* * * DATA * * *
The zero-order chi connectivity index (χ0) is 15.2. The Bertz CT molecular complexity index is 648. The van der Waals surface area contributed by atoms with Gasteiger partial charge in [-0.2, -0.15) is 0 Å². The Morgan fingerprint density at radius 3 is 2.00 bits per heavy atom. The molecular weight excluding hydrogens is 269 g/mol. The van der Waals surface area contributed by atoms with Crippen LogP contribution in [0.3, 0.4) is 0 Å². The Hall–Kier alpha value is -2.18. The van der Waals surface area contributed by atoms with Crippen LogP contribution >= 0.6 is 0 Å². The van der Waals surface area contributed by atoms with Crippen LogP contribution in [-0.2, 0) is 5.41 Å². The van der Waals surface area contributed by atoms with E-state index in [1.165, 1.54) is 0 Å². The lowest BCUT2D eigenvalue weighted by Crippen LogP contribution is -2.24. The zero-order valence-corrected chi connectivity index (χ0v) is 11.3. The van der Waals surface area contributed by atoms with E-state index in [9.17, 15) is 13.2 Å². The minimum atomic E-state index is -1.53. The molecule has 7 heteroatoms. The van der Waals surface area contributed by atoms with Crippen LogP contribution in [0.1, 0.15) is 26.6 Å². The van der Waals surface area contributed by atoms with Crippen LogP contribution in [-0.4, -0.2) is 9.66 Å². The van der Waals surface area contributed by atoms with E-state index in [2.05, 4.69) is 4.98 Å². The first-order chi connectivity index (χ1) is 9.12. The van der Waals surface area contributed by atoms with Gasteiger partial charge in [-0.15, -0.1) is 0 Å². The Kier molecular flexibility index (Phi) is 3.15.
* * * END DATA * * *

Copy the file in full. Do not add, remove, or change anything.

The zero-order chi connectivity index (χ0) is 15.2. The Bertz CT molecular complexity index is 648. The van der Waals surface area contributed by atoms with Gasteiger partial charge in [-0.2, -0.15) is 0 Å². The Morgan fingerprint density at radius 3 is 2.00 bits per heavy atom. The molecular weight excluding hydrogens is 269 g/mol. The van der Waals surface area contributed by atoms with Crippen LogP contribution in [0.3, 0.4) is 0 Å². The Hall–Kier alpha value is -2.18. The van der Waals surface area contributed by atoms with Crippen LogP contribution >= 0.6 is 0 Å². The van der Waals surface area contributed by atoms with Crippen LogP contribution in [-0.2, 0) is 5.41 Å². The van der Waals surface area contributed by atoms with E-state index in [1.165, 1.54) is 0 Å². The lowest BCUT2D eigenvalue weighted by Crippen LogP contribution is -2.24. The zero-order valence-corrected chi connectivity index (χ0v) is 11.3. The van der Waals surface area contributed by atoms with E-state index in [9.17, 15) is 13.2 Å². The minimum atomic E-state index is -1.53. The molecule has 7 heteroatoms. The van der Waals surface area contributed by atoms with Crippen LogP contribution in [0.1, 0.15) is 26.6 Å². The van der Waals surface area contributed by atoms with Crippen LogP contribution in [-0.4, -0.2) is 9.66 Å². The van der Waals surface area contributed by atoms with E-state index in [2.05, 4.69) is 4.98 Å². The first-order chi connectivity index (χ1) is 9.12. The van der Waals surface area contributed by atoms with Gasteiger partial charge in [-0.15, -0.1) is 0 Å². The Kier molecular flexibility index (Phi) is 3.15.